- Investors with one rental unit: 75% LTV ratio
- Investors with two to four units: 70% LTV ratio
Minimum credit score of 640 to 680
Your credit score has a big impact on whether you’ll qualify for a cash-out refinance. Minimum credit score requirements depend on several factors:
- Investors with one rental unit: Borrowers with a debt-to-income ratio (DTI) of 36% or less and an LTV of 75% will need a credit score of at least 660. The requirement increases to 680 or higher for borrowers with a DTI of 45% or less.
- Investors with two to four units: Borrowers may need a credit score of up to 700, depending on their LTV ratios.
Minimum 0 to 6 months’ payments in reserve
Lenders might also require you to have cash reserves in the bank in case of financial difficulty, such as a unit vacancy. The amount of reserves you’ll need depends on the other aspects of your financial profile:
- Investors with one rental unit: You won’t need any cash reserves if your LTV and DTI ratios are low.
- Investors with two to four units: Borrowers with a high DTI and lower credit score may be required to show they have up to 12 months’ worth of reserves in the bank.
Waiting period of 6 months after home purchase
You can use the proceeds from a cash-out refinance for just about anything. But you won’t be able to complete the transaction until you’ve owned the property for at least six months.
Exceptions apply if you inherited the property or it was legally awarded to you in a divorce or separation. If you do qualify for an exception, then your maximum LTV will be capped at 70% — no matter how many units you own.
Pros and cons of taking cash out of your investment property
If you’ve built up a lot of home equity and want to invest further, you may benefit from a cash-out refinance. But it might not be a good fit if you don’t want to increase your loan payments and risk.
- Lower interest rates compared to some products: The mortgage rate on a cash-out refinance for an investment unit may be lower compared to the rates on a home equity line of credit, a home equity loan, or a personal loan.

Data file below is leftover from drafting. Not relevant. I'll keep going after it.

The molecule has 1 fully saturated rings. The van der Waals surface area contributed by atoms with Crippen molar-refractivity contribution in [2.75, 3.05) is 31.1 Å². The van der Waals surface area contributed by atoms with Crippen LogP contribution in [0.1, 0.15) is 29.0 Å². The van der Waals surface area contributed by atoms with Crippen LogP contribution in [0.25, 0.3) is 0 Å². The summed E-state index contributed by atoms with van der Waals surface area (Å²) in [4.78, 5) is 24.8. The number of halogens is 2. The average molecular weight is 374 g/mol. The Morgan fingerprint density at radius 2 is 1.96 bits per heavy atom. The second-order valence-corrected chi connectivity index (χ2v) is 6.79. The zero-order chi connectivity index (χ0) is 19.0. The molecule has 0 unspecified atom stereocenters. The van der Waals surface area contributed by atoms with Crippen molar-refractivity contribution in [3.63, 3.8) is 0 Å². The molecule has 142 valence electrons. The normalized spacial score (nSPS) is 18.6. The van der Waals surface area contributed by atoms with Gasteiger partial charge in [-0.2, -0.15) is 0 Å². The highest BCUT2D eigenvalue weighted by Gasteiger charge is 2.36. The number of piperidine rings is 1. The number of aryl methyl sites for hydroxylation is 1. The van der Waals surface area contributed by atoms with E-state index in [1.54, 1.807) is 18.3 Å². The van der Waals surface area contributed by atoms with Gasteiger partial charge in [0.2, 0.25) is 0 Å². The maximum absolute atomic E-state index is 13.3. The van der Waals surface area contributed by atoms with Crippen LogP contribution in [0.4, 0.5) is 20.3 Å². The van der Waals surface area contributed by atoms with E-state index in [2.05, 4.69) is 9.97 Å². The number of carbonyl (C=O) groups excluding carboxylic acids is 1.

- Build credit: If you use the funds to pay off high-interest debt, then your credit scores may improve.
- Tax deductions: You may be able to deduct the mortgage interest if you use the cash-out refinance to buy, build, or substantially improve your home.
- Higher interest rates: Cash-out refinances on rental units typically come with interest rates that are about 1% higher than a no-cash mortgage refinance on a principal residence.
- Closing costs: Fees to close on the cash-out refinance might come out to 2% to 5% of the loan amount. Make sure your potential savings are worth this cost.
- Foreclosure risk: Your investment home will secure the cash-out refinance loan. If you fall behind because of the larger loan payments, the lender may foreclose on the property. You would lose any equity you’ve built in the investment, and your tenants would need to find alternative housing.
Alternatives to cash-out refinancing
Cash-out refinances on rental units can be time-consuming and expensive, and some homeowners might not qualify to borrow money. But you have other funding sources. Here are some options:
Home equity line of credit (HELOC)
A home equity line of credit gives you access to cash based on the value of your home. You can draw from the line of credit during the “draw period,” which usually lasts a few years, and repay all or some of it monthly. After the draw period ends, you’ll need to pay off the balance with interest.
HELOCs can be a good option for an emergency fund since you only borrow money when you need it. But because they’re considered a second mortgage, your home will secure the line of credit.
Personal loans are usually unsecured, which means you won’t need to put down collateral to borrow money. This eliminates the foreclosure risk that comes with a cash-out refinance.
You’ll also get your money within a week in most cases, and you won’t have to reset your mortgage amortization schedule.
While personal loans don’t come with closing costs, you may have to pay an origination fee that’s subtracted from your loan proceeds. Interest rates are usually higher, too.